Using accepted international standards of Life Cycle Analysis, the research found that as well as having a lesser environmental impact recycling newspapers is cheaper, costing£19 per tonne compared to£24 per tonne for incineration.
Other benefits included:
- For every 1,000 tonnes of paper recycled 13.4 permanent full-time jobs are created compared to 3.6 if incinerated.
- Transport associated with recycling used newspapers makes a relatively insignificant contribution to emissions.
- More British newsprint recycling capacity would displace imports of newsprint and reduce the need for landfill as new mills would make use of the newspaper currently sent to landfill.
The report concluded that as both recycling and incineration can be used, prioritisation is the key. Recycling can be better when fibre is recoverable and incineration chosen when fibre can no longer be re-used to enable value to be recovered in the form of energy.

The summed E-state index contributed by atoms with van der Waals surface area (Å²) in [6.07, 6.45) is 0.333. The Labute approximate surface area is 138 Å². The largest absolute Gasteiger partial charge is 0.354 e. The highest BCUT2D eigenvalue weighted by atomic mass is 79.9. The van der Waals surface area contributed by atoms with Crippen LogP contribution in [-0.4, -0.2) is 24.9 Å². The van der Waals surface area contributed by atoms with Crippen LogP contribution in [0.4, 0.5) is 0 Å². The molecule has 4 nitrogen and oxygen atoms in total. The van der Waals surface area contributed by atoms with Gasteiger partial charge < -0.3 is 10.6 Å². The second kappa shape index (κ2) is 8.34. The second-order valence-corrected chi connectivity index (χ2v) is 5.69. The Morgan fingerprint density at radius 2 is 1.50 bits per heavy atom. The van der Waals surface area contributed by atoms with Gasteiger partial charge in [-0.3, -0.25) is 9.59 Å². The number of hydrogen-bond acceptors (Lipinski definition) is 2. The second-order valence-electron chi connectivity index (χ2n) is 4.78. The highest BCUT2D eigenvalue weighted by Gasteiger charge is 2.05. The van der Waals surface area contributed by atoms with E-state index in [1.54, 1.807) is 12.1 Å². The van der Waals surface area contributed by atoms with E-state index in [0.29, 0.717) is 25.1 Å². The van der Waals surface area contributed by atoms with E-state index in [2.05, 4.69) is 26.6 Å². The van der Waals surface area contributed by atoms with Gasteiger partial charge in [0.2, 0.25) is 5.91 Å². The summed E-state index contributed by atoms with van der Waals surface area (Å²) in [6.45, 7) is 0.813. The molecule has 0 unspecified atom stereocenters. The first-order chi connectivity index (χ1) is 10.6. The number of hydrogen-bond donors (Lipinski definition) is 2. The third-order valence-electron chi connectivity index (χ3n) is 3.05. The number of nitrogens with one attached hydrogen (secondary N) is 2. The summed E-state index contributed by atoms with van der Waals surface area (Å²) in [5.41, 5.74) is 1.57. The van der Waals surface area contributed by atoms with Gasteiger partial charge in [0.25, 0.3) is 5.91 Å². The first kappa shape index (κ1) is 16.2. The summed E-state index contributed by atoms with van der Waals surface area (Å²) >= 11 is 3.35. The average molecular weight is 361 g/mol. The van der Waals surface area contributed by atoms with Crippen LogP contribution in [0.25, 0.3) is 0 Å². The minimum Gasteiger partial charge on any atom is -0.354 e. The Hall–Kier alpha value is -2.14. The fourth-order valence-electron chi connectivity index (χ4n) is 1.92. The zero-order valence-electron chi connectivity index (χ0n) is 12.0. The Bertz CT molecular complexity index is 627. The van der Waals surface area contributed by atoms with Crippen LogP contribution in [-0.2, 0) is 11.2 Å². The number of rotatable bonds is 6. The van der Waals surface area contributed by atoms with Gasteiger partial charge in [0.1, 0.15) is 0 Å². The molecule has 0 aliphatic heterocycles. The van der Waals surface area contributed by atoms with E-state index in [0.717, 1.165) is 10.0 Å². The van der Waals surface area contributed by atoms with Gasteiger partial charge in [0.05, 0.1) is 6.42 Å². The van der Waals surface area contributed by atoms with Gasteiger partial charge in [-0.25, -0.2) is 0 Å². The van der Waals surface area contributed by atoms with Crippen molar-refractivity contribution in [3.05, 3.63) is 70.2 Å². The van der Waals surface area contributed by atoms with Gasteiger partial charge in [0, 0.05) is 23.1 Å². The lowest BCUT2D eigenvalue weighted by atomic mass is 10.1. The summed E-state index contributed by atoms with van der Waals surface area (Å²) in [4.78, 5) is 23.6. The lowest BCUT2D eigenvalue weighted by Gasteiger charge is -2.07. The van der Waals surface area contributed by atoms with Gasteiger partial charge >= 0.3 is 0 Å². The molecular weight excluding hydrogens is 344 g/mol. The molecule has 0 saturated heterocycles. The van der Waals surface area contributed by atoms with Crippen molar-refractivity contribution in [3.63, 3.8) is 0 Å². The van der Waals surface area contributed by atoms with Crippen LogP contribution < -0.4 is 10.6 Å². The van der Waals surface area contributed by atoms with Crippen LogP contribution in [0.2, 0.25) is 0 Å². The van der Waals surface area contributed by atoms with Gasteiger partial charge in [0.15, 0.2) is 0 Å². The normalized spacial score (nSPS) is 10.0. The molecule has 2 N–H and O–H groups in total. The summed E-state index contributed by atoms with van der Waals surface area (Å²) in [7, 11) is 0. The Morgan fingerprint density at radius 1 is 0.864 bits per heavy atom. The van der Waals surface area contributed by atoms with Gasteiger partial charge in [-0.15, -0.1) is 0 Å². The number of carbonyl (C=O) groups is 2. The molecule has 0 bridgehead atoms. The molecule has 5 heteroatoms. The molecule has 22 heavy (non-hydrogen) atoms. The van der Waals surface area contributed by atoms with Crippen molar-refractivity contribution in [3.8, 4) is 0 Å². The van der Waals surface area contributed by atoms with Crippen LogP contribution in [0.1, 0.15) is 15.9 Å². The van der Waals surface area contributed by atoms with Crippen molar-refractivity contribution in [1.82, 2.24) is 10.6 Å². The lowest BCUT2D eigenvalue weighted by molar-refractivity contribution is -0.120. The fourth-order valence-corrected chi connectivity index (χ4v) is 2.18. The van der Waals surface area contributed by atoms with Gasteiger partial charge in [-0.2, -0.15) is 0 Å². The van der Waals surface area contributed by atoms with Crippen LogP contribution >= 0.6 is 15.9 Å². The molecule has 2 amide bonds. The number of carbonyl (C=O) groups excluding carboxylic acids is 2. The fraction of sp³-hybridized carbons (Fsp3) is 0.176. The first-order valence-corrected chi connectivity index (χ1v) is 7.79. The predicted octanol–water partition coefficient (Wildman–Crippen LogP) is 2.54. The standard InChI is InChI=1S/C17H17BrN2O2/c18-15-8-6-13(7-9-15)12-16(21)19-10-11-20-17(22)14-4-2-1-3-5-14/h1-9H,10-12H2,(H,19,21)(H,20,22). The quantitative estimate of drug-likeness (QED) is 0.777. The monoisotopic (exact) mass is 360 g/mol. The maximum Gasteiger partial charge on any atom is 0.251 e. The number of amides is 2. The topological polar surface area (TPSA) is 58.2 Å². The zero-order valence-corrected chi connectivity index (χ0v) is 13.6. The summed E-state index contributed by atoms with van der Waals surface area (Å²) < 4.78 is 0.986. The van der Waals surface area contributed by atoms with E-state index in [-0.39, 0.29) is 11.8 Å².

Summarised in a 10-page A4 colour booklet, the research also states annual consumption grew by 650,000 tonnes between 1990 and 1997 to 2.5 million tonnes and is set to continue at an average of 2 per cent a year.
It highlighted the average recycled content of UK newsprint is well over 90 per cent - approaching the limit of current capacity. This, it said, can be bettered by improving the local recycling infrastructure to recover the 5 million newspaper and paper products placed in landfill every year and encouraging more investment in domestic paper production.
Jaakko Pöyry Consulting (UK) Ltd, the Centre for Social and Economic Research on the Global Environment (CSERGE) and Economics For The Environment Consultancy (EFTEC) completed the investigation.
Useful websites: www.paper.org.uk and www.ppic.org.uk
The Paper Federation is the association representing the UK paper and board industry.